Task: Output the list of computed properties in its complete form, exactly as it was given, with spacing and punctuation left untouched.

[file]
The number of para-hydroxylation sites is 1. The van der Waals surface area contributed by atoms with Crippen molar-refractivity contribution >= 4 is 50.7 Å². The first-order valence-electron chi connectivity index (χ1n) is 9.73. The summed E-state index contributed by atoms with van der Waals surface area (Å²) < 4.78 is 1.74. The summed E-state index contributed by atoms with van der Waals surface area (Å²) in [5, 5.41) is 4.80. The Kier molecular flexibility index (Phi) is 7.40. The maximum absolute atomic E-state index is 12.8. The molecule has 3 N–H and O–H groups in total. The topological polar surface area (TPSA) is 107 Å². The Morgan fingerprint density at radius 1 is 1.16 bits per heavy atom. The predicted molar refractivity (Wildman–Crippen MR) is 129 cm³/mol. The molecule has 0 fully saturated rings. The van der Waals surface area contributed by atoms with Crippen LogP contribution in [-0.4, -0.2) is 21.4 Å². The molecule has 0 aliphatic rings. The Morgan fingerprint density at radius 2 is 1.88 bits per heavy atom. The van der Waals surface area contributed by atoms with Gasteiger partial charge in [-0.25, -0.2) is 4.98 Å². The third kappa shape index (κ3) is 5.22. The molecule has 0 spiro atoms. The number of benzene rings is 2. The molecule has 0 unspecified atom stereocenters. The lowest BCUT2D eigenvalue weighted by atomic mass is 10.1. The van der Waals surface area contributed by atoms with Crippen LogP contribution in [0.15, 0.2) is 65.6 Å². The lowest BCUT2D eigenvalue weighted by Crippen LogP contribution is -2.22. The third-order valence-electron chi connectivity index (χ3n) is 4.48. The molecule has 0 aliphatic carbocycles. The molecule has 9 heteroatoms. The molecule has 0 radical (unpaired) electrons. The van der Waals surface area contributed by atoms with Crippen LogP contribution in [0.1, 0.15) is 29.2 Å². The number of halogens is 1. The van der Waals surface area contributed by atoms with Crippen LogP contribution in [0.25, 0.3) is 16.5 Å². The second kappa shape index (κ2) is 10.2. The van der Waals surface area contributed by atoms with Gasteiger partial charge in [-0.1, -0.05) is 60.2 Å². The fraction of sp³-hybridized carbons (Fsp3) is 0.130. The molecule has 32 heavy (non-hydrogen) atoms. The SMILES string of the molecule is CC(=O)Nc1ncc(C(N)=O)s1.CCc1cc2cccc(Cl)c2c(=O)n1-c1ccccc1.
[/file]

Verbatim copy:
The number of para-hydroxylation sites is 1. The van der Waals surface area contributed by atoms with Crippen molar-refractivity contribution >= 4 is 50.7 Å². The first-order valence-electron chi connectivity index (χ1n) is 9.73. The summed E-state index contributed by atoms with van der Waals surface area (Å²) < 4.78 is 1.74. The summed E-state index contributed by atoms with van der Waals surface area (Å²) in [5, 5.41) is 4.80. The Kier molecular flexibility index (Phi) is 7.40. The maximum absolute atomic E-state index is 12.8. The molecule has 3 N–H and O–H groups in total. The topological polar surface area (TPSA) is 107 Å². The Morgan fingerprint density at radius 1 is 1.16 bits per heavy atom. The predicted molar refractivity (Wildman–Crippen MR) is 129 cm³/mol. The molecule has 0 fully saturated rings. The van der Waals surface area contributed by atoms with Crippen LogP contribution in [-0.4, -0.2) is 21.4 Å². The molecule has 0 aliphatic rings. The Morgan fingerprint density at radius 2 is 1.88 bits per heavy atom. The van der Waals surface area contributed by atoms with Gasteiger partial charge in [-0.25, -0.2) is 4.98 Å². The third kappa shape index (κ3) is 5.22. The molecule has 0 spiro atoms. The number of benzene rings is 2. The molecule has 0 unspecified atom stereocenters. The lowest BCUT2D eigenvalue weighted by atomic mass is 10.1. The van der Waals surface area contributed by atoms with Crippen LogP contribution in [0.15, 0.2) is 65.6 Å². The lowest BCUT2D eigenvalue weighted by Crippen LogP contribution is -2.22. The third-order valence-electron chi connectivity index (χ3n) is 4.48. The molecule has 0 aliphatic carbocycles. The molecule has 9 heteroatoms. The molecule has 0 radical (unpaired) electrons. The van der Waals surface area contributed by atoms with Crippen LogP contribution in [0.1, 0.15) is 29.2 Å². The number of halogens is 1. The van der Waals surface area contributed by atoms with Crippen LogP contribution in [0.25, 0.3) is 16.5 Å². The second kappa shape index (κ2) is 10.2. The van der Waals surface area contributed by atoms with Gasteiger partial charge in [-0.1, -0.05) is 60.2 Å². The fraction of sp³-hybridized carbons (Fsp3) is 0.130. The molecule has 32 heavy (non-hydrogen) atoms. The SMILES string of the molecule is CC(=O)Nc1ncc(C(N)=O)s1.CCc1cc2cccc(Cl)c2c(=O)n1-c1ccccc1.